In May 1642 the tenants of the lordship of Yealand Redmayne, Yealand Conyers and Yealand Storrs complained of divers exactions. They held by inheritance according to the custom of the manor, by annual rents and services, a 'running fine or gressum ' called a 'town take,' being a double rent every tenth year and arbitrary fines at the death of lord or tenant, from two to four years' rent. A widow had paid no fine, but had given the best beast. Thomas Middleton, the late lord, and his son George had recently attempted to increase the arbitrary fines on succession up to twelve years' rent or more, and to alter the conditions of tenure. The park was overstocked with deer, which depastured the tenants' lands. (fn. 32) A decree in Chancery in 1659 confirmed an award made concerning the fines payable and other customs of the manors; it sets out the names of the tenants and the rents payable. The tenements were customary freehold, being conveyed by deed by the lord's licence, which could not be refused if the fine was paid. The lord admitted the heir on the death of a tenant. (fn. 33)
The Civil War then broke out, and George Middleton, who was made knight (fn. 34) and baronet (fn. 35) by the king in 1642, took a prominent part as a Royalist, (fn. 36) and was captured at the surrender of Dublin in 1647. His estates had been sequestered by the Parliament, but he was eventually allowed to compound. Nothing was said of his recusancy, (fn. 37) so that he was outwardly a conformist. Part of the estate was mortgaged to Sir Thomas Sclater. (fn. 38) A settlement of the manors was made in 1658. (fn. 39) Sir George outlived the Commonwealth, serving as sheriff in 1661 (fn. 40) and recording his pedigree in 1664. (fn. 41) He died in February 1673–4, (fn. 42) and his daughter Mary was his heir. She married Somerford Oldfield of Somerford in Cheshire (fn. 43) and had several children. The only son George Middleton Oldfield died intestate 25 January 1708–9, (fn. 44) and his heirs were his sister Katherine wife of Thomas Fletcher of Hutton in the Forest, Cumberland, and his niece Dorothy wife of Albert Hodgson or Hodshon, who was daughter of another sister Anne by Edmund Gooden. (fn. 45)
In 1711 a partition of the estates was made. Albert Hodshon took Leighton Hall and most of the demesnes, Thomas Fletcher taking the three manors of Yealand with other estates. Mr. Hodshon was a Roman Catholic and Jacobite, and, taking open part with the Scottish invaders of 1715, went with them to Preston, (fn. 46) and was probably captured there. His life interest in the Leighton estate was declared forfeit (fn. 47) and was sold by auction in 1723; it was bought for him by a friend, (fn. 48) and he continued to live at Leighton. The will of Dorothy wife of Albert Hodshon, dated 1751, disposed of the capital messuage of Leighton and Leighton Park, part of the inheritance of her uncle George Middleton Oldfield. (fn. 49) She had two daughters, Mary, who married George, younger son of Charles Towneley of Towneley, and Anne, who married Bryan Hawarden of Wigan. (fn. 50) Neither had any issue, and George Towneley, who became owner of the estate, where he resided till 1782, devised it to his nephew John Towneley of Towneley, and by him it was sold about 1790 to Alexander Worswick, son of Thomas Worswick, the Lancaster banker. (fn. 51) Alexander died in 1814, and was succeeded by his son Thomas, but the estates were sold after the failure of the bank in 1822. Leighton was purchased by a cousin, Richard Gillow of Lancaster, (fn. 52) and has descended to his great-grandson Mr. Charles Richard Gillow, the present owner. (fn. 53) There are no court rolls.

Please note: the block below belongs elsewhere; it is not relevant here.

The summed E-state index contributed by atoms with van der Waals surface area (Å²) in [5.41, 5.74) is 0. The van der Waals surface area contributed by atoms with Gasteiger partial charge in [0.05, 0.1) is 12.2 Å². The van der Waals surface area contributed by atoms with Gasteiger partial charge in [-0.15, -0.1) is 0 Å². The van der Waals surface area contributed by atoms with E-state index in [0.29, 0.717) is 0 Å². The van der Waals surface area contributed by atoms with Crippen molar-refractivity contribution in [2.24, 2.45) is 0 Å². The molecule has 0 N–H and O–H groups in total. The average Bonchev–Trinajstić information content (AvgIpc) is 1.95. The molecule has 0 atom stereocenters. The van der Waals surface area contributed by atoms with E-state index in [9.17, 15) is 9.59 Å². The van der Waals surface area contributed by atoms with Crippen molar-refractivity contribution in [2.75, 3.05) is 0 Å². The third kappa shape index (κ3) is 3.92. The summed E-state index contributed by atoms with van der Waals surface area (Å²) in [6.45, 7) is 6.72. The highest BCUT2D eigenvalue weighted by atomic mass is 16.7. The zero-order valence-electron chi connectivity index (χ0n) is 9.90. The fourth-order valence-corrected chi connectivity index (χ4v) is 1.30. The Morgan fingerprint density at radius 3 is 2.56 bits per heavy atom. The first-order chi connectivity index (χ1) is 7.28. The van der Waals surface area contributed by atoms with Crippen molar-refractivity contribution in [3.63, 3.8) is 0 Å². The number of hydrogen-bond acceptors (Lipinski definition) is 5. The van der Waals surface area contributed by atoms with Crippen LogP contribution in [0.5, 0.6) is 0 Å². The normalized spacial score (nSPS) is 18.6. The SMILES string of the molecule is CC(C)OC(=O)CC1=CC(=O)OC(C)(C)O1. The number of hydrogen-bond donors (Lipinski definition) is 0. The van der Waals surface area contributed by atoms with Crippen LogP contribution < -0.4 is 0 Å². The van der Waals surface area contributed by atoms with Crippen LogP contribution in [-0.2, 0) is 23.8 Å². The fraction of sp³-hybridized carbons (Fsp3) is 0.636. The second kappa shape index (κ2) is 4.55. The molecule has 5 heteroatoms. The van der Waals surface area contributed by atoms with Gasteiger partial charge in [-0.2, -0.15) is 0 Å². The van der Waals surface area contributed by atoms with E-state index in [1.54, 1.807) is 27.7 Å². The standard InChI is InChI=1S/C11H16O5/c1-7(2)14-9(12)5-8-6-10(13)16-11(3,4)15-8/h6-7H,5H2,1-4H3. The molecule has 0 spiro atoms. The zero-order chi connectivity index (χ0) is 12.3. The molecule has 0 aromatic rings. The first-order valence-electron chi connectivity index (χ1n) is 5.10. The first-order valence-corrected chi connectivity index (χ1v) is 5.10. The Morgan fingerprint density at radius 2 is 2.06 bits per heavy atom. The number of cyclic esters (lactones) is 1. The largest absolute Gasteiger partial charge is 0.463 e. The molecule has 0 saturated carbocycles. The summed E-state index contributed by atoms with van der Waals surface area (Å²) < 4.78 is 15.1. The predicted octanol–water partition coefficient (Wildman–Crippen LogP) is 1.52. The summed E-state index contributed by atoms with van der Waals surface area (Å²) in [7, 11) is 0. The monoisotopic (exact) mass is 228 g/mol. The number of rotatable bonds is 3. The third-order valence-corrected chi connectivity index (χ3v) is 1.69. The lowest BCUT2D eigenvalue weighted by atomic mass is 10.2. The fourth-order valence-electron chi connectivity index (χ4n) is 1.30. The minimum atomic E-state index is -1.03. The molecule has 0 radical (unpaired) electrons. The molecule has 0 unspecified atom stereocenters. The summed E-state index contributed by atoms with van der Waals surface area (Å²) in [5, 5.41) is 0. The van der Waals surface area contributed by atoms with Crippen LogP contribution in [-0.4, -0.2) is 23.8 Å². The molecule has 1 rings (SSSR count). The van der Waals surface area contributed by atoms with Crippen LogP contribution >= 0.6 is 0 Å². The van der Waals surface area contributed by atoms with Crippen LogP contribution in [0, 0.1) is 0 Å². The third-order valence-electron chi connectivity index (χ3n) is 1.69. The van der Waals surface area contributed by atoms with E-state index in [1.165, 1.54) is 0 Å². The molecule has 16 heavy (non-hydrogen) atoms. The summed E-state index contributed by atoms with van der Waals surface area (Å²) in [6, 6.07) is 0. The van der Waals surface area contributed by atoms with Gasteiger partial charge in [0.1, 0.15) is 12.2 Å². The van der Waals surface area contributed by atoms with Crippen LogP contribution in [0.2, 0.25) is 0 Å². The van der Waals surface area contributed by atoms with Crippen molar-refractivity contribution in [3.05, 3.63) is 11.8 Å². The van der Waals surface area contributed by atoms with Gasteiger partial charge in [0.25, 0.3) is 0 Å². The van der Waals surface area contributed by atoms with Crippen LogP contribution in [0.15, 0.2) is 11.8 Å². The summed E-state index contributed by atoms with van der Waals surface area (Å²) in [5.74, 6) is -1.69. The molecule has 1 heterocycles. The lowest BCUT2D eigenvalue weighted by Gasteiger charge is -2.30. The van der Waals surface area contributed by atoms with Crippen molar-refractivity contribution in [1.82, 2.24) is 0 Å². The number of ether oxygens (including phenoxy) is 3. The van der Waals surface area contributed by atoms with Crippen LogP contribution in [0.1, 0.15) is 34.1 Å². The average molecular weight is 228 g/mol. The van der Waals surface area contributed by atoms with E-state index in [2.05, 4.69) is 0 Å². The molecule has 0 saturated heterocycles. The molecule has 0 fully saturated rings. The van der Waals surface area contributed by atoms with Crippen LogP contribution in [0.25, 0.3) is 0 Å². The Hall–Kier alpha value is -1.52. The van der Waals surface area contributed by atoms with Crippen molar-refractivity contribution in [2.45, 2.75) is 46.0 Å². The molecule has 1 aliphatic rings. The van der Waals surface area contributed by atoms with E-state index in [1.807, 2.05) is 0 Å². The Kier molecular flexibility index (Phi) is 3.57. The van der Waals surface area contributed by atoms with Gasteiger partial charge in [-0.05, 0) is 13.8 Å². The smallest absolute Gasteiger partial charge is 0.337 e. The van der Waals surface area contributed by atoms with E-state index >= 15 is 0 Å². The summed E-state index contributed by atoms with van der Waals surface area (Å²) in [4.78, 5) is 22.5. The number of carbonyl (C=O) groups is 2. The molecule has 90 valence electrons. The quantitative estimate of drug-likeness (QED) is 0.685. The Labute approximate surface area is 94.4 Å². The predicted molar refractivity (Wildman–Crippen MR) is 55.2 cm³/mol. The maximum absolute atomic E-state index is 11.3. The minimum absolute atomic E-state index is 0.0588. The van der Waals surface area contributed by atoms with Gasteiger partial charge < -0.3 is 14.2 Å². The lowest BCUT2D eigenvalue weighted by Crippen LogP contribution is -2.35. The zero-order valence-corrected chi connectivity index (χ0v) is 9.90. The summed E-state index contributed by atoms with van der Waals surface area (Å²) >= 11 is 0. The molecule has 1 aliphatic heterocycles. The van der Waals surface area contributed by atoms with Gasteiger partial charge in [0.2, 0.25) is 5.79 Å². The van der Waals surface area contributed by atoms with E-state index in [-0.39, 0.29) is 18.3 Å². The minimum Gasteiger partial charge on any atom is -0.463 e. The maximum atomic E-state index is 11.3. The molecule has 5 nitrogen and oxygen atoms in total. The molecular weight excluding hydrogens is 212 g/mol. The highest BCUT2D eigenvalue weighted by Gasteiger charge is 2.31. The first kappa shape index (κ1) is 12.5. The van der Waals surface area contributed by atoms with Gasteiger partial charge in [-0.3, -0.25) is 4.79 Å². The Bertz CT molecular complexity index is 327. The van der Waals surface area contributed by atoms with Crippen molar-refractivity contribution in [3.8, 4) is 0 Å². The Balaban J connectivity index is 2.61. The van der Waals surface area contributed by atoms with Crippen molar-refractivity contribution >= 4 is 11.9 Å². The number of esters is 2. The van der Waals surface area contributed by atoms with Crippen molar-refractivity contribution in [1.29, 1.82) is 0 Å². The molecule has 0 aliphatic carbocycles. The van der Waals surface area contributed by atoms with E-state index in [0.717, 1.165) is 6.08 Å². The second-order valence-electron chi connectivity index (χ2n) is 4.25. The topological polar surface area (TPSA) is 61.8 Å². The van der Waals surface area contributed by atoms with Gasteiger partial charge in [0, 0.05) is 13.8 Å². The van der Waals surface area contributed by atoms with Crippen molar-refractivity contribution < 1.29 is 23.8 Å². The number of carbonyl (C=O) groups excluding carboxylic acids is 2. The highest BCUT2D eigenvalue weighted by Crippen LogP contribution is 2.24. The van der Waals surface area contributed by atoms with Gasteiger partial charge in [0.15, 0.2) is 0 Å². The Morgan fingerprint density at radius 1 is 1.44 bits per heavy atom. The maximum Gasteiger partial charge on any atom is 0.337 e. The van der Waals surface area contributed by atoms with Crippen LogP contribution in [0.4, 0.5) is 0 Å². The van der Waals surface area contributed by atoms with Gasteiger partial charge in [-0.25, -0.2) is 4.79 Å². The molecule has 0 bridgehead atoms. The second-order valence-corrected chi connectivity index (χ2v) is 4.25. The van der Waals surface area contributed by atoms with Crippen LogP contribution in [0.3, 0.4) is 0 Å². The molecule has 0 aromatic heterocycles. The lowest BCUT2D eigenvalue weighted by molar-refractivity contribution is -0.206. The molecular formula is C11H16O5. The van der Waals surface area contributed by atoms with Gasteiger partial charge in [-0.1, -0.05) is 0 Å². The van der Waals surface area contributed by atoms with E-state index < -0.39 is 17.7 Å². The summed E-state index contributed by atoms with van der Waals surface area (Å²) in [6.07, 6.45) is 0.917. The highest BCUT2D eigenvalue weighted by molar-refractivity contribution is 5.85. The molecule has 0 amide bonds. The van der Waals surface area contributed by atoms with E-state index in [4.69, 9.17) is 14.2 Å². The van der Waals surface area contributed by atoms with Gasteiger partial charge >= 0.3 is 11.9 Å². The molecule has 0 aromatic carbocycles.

In 1713 Thomas and Katherine Fletcher sold the manors of Yealand Conyers, Yealand Redmayne and Yealand Storrs to Charles Gibson of Preston, whose family retained them till 1791, when they were sold to Thomas Rawlinson of Lancaster. (fn. 54) His heirs in 1816 sold the manors with other estates in Yealand to John Ford, (fn. 55) from whom they have descended to his grandson Mr. John Rawlinson Ford, the present lord of the manors. No courts are held, and all the lands have long been enfranchised. (fn. 56)
Apart from the lords of the manor there do not seem to have been any considerable holders of land in the township. (fn. 57) Robert Chorley of Yealand forfeited his house for 'treason' in the Commonwealth period. (fn. 58)
An Inclosure Act for both Yealands, including Waitham Moss and Hilderstone Moss, was passed in 1777. Mrs. Sarah Gibson as lady of the manor had 20 acres allotted to her. Her right to the mines was afterwards the subject of an action, and was disallowed. (fn. 59)
There are three places of worship in the township. For the Church of England St. John's was built in 1838 and enlarged in 1861 and 1882; the patronage is vested in the Hyndman trustees. (fn. 60) Two centuries ago almost all the people here belonged to the Society of Friends, (fn. 61) and their meeting-house was built in 1692. It is in regular use. For Roman Catholics during the long period of proscription the chapel at Leighton Hall was sometimes available (fn. 62); a mission was formally established in 1782, and the present church of St. Mary was built in 1852. (fn. 63)